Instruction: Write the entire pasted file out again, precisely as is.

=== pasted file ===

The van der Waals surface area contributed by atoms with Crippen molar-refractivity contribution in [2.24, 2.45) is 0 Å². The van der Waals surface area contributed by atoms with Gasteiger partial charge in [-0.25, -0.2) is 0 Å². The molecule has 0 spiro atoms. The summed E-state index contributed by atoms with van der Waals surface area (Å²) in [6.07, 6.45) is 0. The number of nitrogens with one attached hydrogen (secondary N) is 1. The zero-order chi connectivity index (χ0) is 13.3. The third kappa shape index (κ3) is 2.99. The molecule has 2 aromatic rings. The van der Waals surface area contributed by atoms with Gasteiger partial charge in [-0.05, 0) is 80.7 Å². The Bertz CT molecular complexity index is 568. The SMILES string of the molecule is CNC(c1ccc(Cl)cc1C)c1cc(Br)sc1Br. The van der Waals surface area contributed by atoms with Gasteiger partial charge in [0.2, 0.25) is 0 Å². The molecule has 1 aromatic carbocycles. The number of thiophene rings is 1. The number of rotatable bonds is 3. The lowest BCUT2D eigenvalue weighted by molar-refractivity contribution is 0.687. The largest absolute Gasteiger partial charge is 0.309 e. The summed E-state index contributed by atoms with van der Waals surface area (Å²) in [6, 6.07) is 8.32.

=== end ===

The van der Waals surface area contributed by atoms with Crippen molar-refractivity contribution in [2.24, 2.45) is 0 Å². The van der Waals surface area contributed by atoms with Gasteiger partial charge in [-0.25, -0.2) is 0 Å². The molecule has 0 spiro atoms. The summed E-state index contributed by atoms with van der Waals surface area (Å²) in [6.07, 6.45) is 0. The number of nitrogens with one attached hydrogen (secondary N) is 1. The zero-order chi connectivity index (χ0) is 13.3. The third kappa shape index (κ3) is 2.99. The molecule has 2 aromatic rings. The van der Waals surface area contributed by atoms with Gasteiger partial charge in [-0.05, 0) is 80.7 Å². The Bertz CT molecular complexity index is 568. The SMILES string of the molecule is CNC(c1ccc(Cl)cc1C)c1cc(Br)sc1Br. The van der Waals surface area contributed by atoms with Gasteiger partial charge in [0.2, 0.25) is 0 Å². The molecule has 1 aromatic carbocycles. The number of thiophene rings is 1. The number of rotatable bonds is 3. The lowest BCUT2D eigenvalue weighted by molar-refractivity contribution is 0.687. The largest absolute Gasteiger partial charge is 0.309 e. The summed E-state index contributed by atoms with van der Waals surface area (Å²) in [6, 6.07) is 8.32.